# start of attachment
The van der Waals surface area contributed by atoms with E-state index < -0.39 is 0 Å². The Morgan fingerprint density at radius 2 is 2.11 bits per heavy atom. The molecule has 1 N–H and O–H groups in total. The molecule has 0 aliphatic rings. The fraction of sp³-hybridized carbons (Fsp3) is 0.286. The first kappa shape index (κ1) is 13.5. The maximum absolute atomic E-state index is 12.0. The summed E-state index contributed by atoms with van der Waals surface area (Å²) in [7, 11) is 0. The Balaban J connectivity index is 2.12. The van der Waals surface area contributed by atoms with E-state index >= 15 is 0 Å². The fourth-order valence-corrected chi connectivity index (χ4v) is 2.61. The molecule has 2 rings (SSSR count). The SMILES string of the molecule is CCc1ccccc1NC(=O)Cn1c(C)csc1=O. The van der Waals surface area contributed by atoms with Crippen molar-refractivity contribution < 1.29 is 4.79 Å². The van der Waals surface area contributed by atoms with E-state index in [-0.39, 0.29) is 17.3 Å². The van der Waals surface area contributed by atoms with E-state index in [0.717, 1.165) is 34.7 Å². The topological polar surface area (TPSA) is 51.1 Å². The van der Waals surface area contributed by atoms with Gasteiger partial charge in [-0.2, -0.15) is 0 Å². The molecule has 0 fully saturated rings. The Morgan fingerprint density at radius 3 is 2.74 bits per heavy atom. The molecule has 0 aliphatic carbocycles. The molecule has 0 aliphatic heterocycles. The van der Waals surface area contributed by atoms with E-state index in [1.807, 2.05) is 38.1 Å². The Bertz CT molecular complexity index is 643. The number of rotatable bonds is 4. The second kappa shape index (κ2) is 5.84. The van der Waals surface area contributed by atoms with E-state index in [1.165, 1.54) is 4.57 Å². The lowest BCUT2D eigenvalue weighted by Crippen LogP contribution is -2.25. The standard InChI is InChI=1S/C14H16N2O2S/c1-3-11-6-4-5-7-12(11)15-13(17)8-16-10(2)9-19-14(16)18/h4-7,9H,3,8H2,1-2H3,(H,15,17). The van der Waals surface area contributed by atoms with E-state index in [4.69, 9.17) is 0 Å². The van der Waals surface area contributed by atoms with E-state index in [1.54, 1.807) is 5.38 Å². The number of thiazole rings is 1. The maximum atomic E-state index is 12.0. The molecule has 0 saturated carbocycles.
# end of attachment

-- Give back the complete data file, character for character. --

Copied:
The van der Waals surface area contributed by atoms with E-state index < -0.39 is 0 Å². The Morgan fingerprint density at radius 2 is 2.11 bits per heavy atom. The molecule has 1 N–H and O–H groups in total. The molecule has 0 aliphatic rings. The fraction of sp³-hybridized carbons (Fsp3) is 0.286. The first kappa shape index (κ1) is 13.5. The maximum absolute atomic E-state index is 12.0. The summed E-state index contributed by atoms with van der Waals surface area (Å²) in [7, 11) is 0. The Balaban J connectivity index is 2.12. The van der Waals surface area contributed by atoms with E-state index >= 15 is 0 Å². The fourth-order valence-corrected chi connectivity index (χ4v) is 2.61. The molecule has 2 rings (SSSR count). The SMILES string of the molecule is CCc1ccccc1NC(=O)Cn1c(C)csc1=O. The van der Waals surface area contributed by atoms with Crippen molar-refractivity contribution < 1.29 is 4.79 Å². The van der Waals surface area contributed by atoms with E-state index in [-0.39, 0.29) is 17.3 Å². The van der Waals surface area contributed by atoms with E-state index in [0.717, 1.165) is 34.7 Å². The topological polar surface area (TPSA) is 51.1 Å². The van der Waals surface area contributed by atoms with Gasteiger partial charge in [-0.2, -0.15) is 0 Å². The molecule has 0 fully saturated rings. The Morgan fingerprint density at radius 3 is 2.74 bits per heavy atom. The molecule has 0 aliphatic carbocycles. The molecule has 0 aliphatic heterocycles. The van der Waals surface area contributed by atoms with E-state index in [1.807, 2.05) is 38.1 Å². The Bertz CT molecular complexity index is 643. The number of rotatable bonds is 4. The second kappa shape index (κ2) is 5.84. The van der Waals surface area contributed by atoms with E-state index in [1.165, 1.54) is 4.57 Å². The lowest BCUT2D eigenvalue weighted by Crippen LogP contribution is -2.25. The standard InChI is InChI=1S/C14H16N2O2S/c1-3-11-6-4-5-7-12(11)15-13(17)8-16-10(2)9-19-14(16)18/h4-7,9H,3,8H2,1-2H3,(H,15,17). The van der Waals surface area contributed by atoms with E-state index in [4.69, 9.17) is 0 Å². The van der Waals surface area contributed by atoms with E-state index in [1.54, 1.807) is 5.38 Å². The number of thiazole rings is 1. The maximum atomic E-state index is 12.0. The molecule has 0 saturated carbocycles.